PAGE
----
On April 21, 2022, the Government announced a ‘supplementary’ fiscal initiative designed to support low-income households and small business firms struggling with the imported price rises.

This document (May 17, 2022) – Overview of the Supplementary Budget for FY2022 – details the stimulus measures the Government will introduce, which will total 2,700.9 billion yen.

Quite a stimulus.

1. 1,173.9 billion to address soaring crude oil prices.

2. 1,520.0 billion for a future contingency to deal with oil prices rises.

These injections include one-off 50k yen cash transfers per child for low-income families and subsidies to petrol wholesalers to help them contain pass-through to consumer prices.

The Government also indicated it preferred to use the direct action of fiscal policy to deal with these problems rather that try to hike interest rates or manipulate the yen.

You can be sure they will also not deliberately create rising unemployment to address the inflation pressures.

This really sets Japan apart from the English-speaking West.

The Anglo nations really have lost respect for the continuity of employment and workers.

Conclusion

I will write more about Japan in the coming months.

That is enough for today!

(c) Copyright 2022 William Mitchell. All Rights Reserved.

Albo Declares Japanese Trip A Success After Tracking Down Rare Iggy Pop Live Album In Tokyo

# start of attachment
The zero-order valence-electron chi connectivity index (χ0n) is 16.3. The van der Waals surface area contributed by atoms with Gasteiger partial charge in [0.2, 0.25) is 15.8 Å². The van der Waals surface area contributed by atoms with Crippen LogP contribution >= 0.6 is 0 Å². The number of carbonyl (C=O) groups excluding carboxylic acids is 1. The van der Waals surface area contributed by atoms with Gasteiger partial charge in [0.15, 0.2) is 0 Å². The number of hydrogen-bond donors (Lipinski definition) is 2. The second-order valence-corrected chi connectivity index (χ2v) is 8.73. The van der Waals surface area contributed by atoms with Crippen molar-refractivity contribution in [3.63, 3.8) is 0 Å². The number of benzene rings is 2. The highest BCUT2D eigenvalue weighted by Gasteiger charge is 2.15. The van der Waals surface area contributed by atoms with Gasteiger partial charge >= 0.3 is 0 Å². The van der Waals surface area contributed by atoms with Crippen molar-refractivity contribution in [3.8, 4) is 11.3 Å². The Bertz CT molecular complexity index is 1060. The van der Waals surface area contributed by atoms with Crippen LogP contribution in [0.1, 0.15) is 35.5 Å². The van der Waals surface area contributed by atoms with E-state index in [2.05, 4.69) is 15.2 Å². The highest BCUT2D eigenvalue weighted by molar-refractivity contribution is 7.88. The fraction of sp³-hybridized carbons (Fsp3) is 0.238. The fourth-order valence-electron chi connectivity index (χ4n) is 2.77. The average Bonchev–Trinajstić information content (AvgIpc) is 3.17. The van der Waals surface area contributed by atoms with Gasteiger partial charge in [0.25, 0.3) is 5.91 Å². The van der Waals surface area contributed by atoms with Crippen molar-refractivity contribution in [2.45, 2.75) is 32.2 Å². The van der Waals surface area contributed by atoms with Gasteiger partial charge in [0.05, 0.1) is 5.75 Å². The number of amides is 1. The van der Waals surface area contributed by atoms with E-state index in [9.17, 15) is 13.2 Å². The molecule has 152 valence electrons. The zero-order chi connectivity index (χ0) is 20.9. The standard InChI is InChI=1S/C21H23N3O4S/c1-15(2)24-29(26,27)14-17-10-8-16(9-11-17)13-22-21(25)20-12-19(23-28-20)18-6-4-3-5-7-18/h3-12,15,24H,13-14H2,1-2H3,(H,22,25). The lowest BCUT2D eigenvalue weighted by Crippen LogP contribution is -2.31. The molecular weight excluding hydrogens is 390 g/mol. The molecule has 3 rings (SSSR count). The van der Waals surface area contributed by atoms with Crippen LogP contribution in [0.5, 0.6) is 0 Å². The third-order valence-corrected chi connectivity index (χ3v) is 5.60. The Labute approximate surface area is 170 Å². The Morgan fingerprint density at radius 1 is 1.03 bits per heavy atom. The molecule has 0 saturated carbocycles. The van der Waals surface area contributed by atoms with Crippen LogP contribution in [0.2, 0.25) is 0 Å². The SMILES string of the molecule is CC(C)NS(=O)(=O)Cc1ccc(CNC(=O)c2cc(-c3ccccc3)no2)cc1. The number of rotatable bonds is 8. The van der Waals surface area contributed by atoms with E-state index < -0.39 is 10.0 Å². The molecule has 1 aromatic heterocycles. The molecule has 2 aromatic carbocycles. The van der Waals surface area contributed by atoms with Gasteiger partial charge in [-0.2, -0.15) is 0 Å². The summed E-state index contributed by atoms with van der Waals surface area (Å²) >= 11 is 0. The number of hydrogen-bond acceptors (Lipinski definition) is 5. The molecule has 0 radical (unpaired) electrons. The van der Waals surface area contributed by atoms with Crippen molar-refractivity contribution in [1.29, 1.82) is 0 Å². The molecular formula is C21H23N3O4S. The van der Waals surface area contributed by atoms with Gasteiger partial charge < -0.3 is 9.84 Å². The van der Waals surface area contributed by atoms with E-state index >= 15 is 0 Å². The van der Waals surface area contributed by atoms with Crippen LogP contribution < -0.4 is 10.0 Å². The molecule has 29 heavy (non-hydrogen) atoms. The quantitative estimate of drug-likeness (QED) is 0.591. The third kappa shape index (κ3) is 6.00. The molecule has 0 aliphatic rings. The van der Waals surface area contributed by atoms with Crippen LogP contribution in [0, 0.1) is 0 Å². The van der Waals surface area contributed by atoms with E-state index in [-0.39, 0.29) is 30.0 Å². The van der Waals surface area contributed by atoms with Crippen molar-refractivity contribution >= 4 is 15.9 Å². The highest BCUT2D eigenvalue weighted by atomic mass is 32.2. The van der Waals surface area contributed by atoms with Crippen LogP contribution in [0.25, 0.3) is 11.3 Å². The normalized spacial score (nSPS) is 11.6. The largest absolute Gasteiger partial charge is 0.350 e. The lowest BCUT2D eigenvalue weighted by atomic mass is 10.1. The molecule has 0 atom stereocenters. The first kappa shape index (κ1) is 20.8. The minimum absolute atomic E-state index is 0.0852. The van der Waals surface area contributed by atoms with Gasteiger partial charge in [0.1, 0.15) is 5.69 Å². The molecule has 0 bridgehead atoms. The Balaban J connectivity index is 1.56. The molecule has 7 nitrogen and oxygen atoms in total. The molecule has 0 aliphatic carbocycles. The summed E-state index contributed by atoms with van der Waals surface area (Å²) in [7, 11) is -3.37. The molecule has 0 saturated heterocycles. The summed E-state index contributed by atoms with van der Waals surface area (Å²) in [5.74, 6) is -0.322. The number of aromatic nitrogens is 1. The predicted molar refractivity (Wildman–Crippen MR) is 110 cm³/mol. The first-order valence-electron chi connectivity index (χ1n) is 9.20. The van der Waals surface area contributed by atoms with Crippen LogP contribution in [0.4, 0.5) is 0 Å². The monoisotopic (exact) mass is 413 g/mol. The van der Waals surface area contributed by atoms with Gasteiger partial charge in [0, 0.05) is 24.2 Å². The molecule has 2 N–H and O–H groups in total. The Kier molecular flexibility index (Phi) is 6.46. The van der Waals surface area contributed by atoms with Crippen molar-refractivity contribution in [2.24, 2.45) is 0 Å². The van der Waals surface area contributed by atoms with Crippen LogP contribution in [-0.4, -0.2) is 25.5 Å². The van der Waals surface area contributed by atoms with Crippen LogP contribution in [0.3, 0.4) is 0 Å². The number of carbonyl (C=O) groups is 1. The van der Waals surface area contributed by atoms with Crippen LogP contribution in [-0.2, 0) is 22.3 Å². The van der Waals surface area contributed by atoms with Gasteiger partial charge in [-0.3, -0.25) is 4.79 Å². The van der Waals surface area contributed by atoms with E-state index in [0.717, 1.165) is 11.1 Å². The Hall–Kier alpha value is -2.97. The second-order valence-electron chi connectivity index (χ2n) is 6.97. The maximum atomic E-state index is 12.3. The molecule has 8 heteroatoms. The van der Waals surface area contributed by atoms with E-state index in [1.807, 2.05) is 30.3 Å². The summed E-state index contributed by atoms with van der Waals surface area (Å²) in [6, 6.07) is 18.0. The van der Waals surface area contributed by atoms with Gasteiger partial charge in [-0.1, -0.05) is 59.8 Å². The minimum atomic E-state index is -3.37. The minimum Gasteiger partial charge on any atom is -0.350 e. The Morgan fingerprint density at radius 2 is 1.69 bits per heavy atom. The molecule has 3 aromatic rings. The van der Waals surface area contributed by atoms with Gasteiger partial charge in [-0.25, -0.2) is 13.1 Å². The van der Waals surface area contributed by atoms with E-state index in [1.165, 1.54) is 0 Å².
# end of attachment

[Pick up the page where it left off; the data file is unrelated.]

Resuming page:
Published by Anonymous (not verified) on Wed, 25/05/2022 - 7:00am in

Australian Prime Minister Anthony Albanese has declared his first international trip a success after he managed to track down a rare Iggy Pop live album whilst perusing the record stores in Tokyo.

”Was such a great trip, Japan is a wonderful place, you should see all the different types of Kit Kats they have there,” said the PM. ”But, was also good to get down to brass tacks and have a chat with Boris, Joe, Narendra and Fumio.”

”Great bunch of guys, Joe was telling me about the time he saw Iggy and the Stooges in Raleigh North Carolina.”

When asked what implications the Quad gathering will have for the people of Australia, Prime Minister Albo said: ”They were very fruitful discussions that will very much benefit the country.”

”I talked trade with all leaders and fingers crossed we will start trading records relatively soon.”

”Narendra Modi in particular is a big You Am I fan so I promised to send him a few of my bootlegs that I’ve gotten over the years and who knows maybe we can appoint Timmy Rogers as a Special envoy to Mumbai.”

Mark Williamson

@MWChatShow

You can follow The (un)Australian on twitter @TheUnOz or like us on Facebook https://www.facebook.com/theunoz.

We’re also on Patreon: https://www.patreon.com/theunoz

The (un)Australian Live At The Newsagency Recorded live, to purchase click here:

https://bit.ly/2y8DH68

At school today …

Published by Anonymous (not verified) on Tue, 24/05/2022 - 12:40pm in

Tags 

Japan

今日は日本語を勉強しています。See – more.

Steering Away from a Car-Centric Society

by Mai Nguyen

Two lanes of car traffic in a city street.

Our car-centric society is in a jam. (CC BY 2.0, Oran Viriyincy)

Learning to drive scared me as a teenager. There was something terrifying about controlling a two-ton hunk of metal, and my drivers’ education teacher didn’t help by showing a graphic slideshow of injuries we could expect from a brutal car accident. This didn’t bother me much once I moved to the city; with buses, the metro, and bike or scooter shares, there are plenty of other ways to get around. However, you’ll be hard-pressed to find these same options outside the city.